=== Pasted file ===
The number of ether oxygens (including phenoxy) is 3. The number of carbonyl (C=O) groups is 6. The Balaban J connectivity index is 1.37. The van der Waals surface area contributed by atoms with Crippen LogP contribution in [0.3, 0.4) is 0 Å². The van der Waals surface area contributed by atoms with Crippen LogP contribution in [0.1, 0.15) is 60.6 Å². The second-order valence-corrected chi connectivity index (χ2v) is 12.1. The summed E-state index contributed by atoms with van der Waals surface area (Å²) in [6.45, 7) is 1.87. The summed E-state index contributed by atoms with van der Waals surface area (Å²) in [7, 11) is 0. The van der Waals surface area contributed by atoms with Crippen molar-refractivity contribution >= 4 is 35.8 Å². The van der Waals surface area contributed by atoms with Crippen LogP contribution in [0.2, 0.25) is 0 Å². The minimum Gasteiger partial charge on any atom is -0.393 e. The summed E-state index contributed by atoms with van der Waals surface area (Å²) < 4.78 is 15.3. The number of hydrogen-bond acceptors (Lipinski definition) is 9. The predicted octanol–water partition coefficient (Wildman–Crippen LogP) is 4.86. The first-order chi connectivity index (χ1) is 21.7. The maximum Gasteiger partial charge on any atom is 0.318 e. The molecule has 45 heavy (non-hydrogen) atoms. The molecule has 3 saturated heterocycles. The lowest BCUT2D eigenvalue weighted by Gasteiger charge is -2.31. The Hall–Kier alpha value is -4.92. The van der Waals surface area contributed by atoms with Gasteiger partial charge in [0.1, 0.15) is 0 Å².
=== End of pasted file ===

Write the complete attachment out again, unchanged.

The number of ether oxygens (including phenoxy) is 3. The number of carbonyl (C=O) groups is 6. The Balaban J connectivity index is 1.37. The van der Waals surface area contributed by atoms with Crippen LogP contribution in [0.3, 0.4) is 0 Å². The van der Waals surface area contributed by atoms with Crippen LogP contribution in [0.1, 0.15) is 60.6 Å². The second-order valence-corrected chi connectivity index (χ2v) is 12.1. The summed E-state index contributed by atoms with van der Waals surface area (Å²) in [6.45, 7) is 1.87. The summed E-state index contributed by atoms with van der Waals surface area (Å²) in [7, 11) is 0. The van der Waals surface area contributed by atoms with Crippen molar-refractivity contribution >= 4 is 35.8 Å². The van der Waals surface area contributed by atoms with Crippen LogP contribution in [0.2, 0.25) is 0 Å². The minimum Gasteiger partial charge on any atom is -0.393 e. The summed E-state index contributed by atoms with van der Waals surface area (Å²) < 4.78 is 15.3. The number of hydrogen-bond acceptors (Lipinski definition) is 9. The predicted octanol–water partition coefficient (Wildman–Crippen LogP) is 4.86. The first-order chi connectivity index (χ1) is 21.7. The maximum Gasteiger partial charge on any atom is 0.318 e. The molecule has 45 heavy (non-hydrogen) atoms. The molecule has 3 saturated heterocycles. The lowest BCUT2D eigenvalue weighted by Gasteiger charge is -2.31. The Hall–Kier alpha value is -4.92. The van der Waals surface area contributed by atoms with Gasteiger partial charge in [0.1, 0.15) is 0 Å².